- Abdelhafid Benchabla (Algeria) def. Sanjar Tursunov (Uzbekistan), 4:1: Reminder that “heavyweight” in the amateurs is a 201 lb limit, the biggest boys are the super heavyweights. This is the fourth Olympics for Benchabla, who fought at Beijing 2008, London 2012, and Rio 2016 as a light heavyweight, and the run goes on at least one more fight, now at heavyweight. It seems unlikely he’ll finally medal — he was probably peaking in 2012, where he beat Enrico Kolling and then lost a controversial decision to Oleksandr Gvozdyk. He’s 34 now, and this certainly wasn’t easy, but his experience gets him past Tursunov, a 22-year-old prospect who is already 3-0 (1 KO) as a pro.
- Merven Clair (Mauritius) def. Wyatt Sanford (Canada), 5:0: Easy win here for Clair. Sanford was spirited, gave the effort, but Clair was better all the way. Sanford ended round one with a cut outside his left eye, too, tough trip to Tokyo, but he got to fight in the Olympics.
- Albert Mengue Ayissi (Cameroon) def. Thabiso Dlamini (Eswatini), RSC: Our first stoppage of the tournaments. Dlamini received standing counts in the first and third before the referee stopped it. Dlamini could have finished, but he was definitely getting outclassed, and the amateur game can have a much quicker hook than the pros. He just wasn’t in the fight anymore, and it never really was competitive.
- Aliaksandr Radzionau (Belarus) def. Necat Ekinci (Turkey), 3:2: Tough to score, really depends on what you like better. Ekinci has a style you might really just not like watching at all, but he was effective with it, and made this competitive. There really wasn’t much separating them, and they’ve fought close ones in competitions before, too.
- Ceiber David Avila (Colombia) def. Mohammad Alwadi (Jordan), 5:0: Two veterans, both in their 30s, Avila in his second Olympics and got a deserved, fairly comfortable win here, doing some very good work in the first two rounds in particular, then easing up a bit in the third. Alwadi never did give up on the fight, but the Jordanian was just second-best throughout.
- Jean Carlos Caicedo (Ecuador) def. Mykola Butsenko (Ukraine), 3:2: Solid fight here, both had an argument. Caicedo won the first unanimously, Butsenko won the second unanimously, and they split the third, with Caicedo just getting past the Ukrainian, maybe clinching it late with some nice shots.
- Duke Ragan (United States) def. Samuel Kistohurry (France), 3:2: Easily could have gone the other way. Untidy, ugly, scrappy fight for the most part. Ragan, a Top Rank prospect from Cincinnati who is 4-0 (1 KO) since turning pro 11 months ago, was the better skilled boxer, but Kistohurry made it physical and brought some heat to the American. The first round was Ragan’s clearly, I thought (though one judge did have it 3-0 for Kistohurry on his card), the second and third were toss-ups to me. Kistohurry definitely wasn’t afraid to get physical, tossing Ragan a couple times, but Ragan didn’t shy away from trapping Kistohurry’s arm and whatnot, either. Not a pretty fight.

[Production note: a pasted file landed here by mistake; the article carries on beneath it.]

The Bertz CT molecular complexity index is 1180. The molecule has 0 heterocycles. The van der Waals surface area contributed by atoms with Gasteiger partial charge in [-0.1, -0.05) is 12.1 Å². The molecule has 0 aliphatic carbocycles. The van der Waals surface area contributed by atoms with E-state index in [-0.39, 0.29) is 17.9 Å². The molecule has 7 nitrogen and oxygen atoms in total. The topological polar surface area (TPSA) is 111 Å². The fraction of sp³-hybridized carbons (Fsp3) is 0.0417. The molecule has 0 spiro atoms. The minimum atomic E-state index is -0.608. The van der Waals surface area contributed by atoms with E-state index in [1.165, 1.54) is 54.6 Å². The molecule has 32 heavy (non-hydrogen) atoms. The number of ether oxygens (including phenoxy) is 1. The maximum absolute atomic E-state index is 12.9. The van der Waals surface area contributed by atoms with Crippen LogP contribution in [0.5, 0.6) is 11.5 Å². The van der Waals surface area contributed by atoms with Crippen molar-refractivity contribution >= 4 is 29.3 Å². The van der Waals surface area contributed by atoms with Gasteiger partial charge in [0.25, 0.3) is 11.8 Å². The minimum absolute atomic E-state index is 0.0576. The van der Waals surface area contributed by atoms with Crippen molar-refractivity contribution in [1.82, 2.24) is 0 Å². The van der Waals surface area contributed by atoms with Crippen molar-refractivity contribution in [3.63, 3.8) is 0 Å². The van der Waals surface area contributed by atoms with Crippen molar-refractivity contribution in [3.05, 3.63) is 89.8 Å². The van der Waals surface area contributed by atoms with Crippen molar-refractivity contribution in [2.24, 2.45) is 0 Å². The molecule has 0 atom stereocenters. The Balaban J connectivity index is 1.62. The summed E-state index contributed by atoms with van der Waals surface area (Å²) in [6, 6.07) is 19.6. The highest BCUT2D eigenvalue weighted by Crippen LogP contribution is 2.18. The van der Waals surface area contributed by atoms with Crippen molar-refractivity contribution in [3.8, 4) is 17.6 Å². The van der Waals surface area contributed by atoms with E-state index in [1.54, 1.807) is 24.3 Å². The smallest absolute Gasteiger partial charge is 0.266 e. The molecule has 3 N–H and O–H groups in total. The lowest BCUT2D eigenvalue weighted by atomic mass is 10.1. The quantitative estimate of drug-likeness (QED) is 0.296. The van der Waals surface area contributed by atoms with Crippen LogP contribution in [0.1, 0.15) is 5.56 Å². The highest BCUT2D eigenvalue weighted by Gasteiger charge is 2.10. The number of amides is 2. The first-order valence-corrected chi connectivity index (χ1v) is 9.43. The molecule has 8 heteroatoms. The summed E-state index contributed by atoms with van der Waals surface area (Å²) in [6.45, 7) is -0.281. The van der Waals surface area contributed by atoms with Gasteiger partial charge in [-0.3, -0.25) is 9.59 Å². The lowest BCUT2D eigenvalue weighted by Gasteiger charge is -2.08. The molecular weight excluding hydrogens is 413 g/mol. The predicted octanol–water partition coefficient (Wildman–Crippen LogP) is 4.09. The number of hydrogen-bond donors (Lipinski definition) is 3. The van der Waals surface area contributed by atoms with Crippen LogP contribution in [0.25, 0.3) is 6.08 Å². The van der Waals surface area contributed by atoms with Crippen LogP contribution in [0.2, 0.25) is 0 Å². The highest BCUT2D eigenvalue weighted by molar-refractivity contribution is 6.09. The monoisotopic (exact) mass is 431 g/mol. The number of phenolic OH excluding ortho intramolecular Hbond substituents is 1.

- Serik Temirzhanov (Kazakhstan) def. Roland Galos (Hungary), 5:0: Dominant performance for Temirzhanov, who forced counts (not knockdowns, but counts) on Galos in the first and second rounds. Galos tried, but he had some issues with his shoes, too, just a rough, frustrating outing all over for him. Temirzhanov fought with the arrogance familiar from skilled Kazakh fighters, has some personality in the ring. He’ll face Ragan in the next round and that could be a terrific early matchup.
- Kurt Anthony Walker (Ireland) def. Jose Quiles Brotons (Spain), 5:0: Walker had the nicer footwork, smoother overall game, but Brotons definitely brought some pace, gave this a real good. He lost, though, and it’s an earned win for Walker, who did pick up a cut over the eye that could be a concern for him going forward.
- Baison Manikhon (Thailand) def. Saadat Dalgatova (Russian Olympic Committee), 4:1: Good fight, Dalgatova really made a go of it in the third, clearly winning that round, and one judge had also given her the second, which is where she won a single card. But Manikhon definitely won the first and giving Dalgatova the second is pretty dicey, too, it’s a deserved win for the Thai fighter.
- Karolina Koszewska (Poland) def. Shakhnoza Yusunova (Uzbekistan), 5:0: Clear win for Koszewska, a 39-year-old veteran who is also 12-1 as a pro, though she’s been back focused on the amateur game, last fighting as a pro in 2015. She’s very tall, about 6’1”, and could be a medal contender because she’s got solid, well-schooled form and works behind her jab.
- Nikolina Cacic (Croatia) def. Yarisel Ramirez (United States), 5:0: Scores were 29-28 on all five cards, with every judge scoring it exactly the same, because it was very easy to score. Cacic clearly won the first round, Ramirez definitely won the second round, and that made the third round a shootout. There was some good drama in that, but Cacic deserved the victory. Ramirez’s tank went a little empty down the stretch and Cacic just did the better, cleaner work.
- Nesthy Petecio (Philippines) def. Marcelat Sakobi (Democratic Republic of the Congo), 5:0: Petecio a clear winner here, no question about it. Sakobi gave this a good effort, but Petecio was the better boxer and won every round.